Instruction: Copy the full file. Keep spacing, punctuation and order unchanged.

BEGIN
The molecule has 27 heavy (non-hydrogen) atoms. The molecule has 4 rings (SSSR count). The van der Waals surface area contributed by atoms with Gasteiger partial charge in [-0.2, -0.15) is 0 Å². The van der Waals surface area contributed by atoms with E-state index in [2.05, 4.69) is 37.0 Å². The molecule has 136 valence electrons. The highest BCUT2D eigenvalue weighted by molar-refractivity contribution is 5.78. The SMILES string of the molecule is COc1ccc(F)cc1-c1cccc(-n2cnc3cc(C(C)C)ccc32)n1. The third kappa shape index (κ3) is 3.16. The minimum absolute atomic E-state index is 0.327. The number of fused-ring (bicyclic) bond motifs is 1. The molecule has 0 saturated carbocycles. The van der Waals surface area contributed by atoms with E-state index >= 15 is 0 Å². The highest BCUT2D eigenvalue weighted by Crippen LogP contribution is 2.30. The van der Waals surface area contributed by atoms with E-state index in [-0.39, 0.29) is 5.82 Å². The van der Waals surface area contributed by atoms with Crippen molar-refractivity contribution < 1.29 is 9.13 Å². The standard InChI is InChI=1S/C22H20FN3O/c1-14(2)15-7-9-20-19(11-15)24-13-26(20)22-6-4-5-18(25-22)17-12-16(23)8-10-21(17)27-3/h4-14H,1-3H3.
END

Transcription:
The molecule has 27 heavy (non-hydrogen) atoms. The molecule has 4 rings (SSSR count). The van der Waals surface area contributed by atoms with Gasteiger partial charge in [-0.2, -0.15) is 0 Å². The van der Waals surface area contributed by atoms with E-state index in [2.05, 4.69) is 37.0 Å². The molecule has 136 valence electrons. The highest BCUT2D eigenvalue weighted by molar-refractivity contribution is 5.78. The SMILES string of the molecule is COc1ccc(F)cc1-c1cccc(-n2cnc3cc(C(C)C)ccc32)n1. The third kappa shape index (κ3) is 3.16. The minimum absolute atomic E-state index is 0.327. The number of fused-ring (bicyclic) bond motifs is 1. The molecule has 0 saturated carbocycles. The van der Waals surface area contributed by atoms with E-state index >= 15 is 0 Å². The highest BCUT2D eigenvalue weighted by Crippen LogP contribution is 2.30. The van der Waals surface area contributed by atoms with E-state index in [-0.39, 0.29) is 5.82 Å². The van der Waals surface area contributed by atoms with Crippen molar-refractivity contribution < 1.29 is 9.13 Å². The standard InChI is InChI=1S/C22H20FN3O/c1-14(2)15-7-9-20-19(11-15)24-13-26(20)22-6-4-5-18(25-22)17-12-16(23)8-10-21(17)27-3/h4-14H,1-3H3.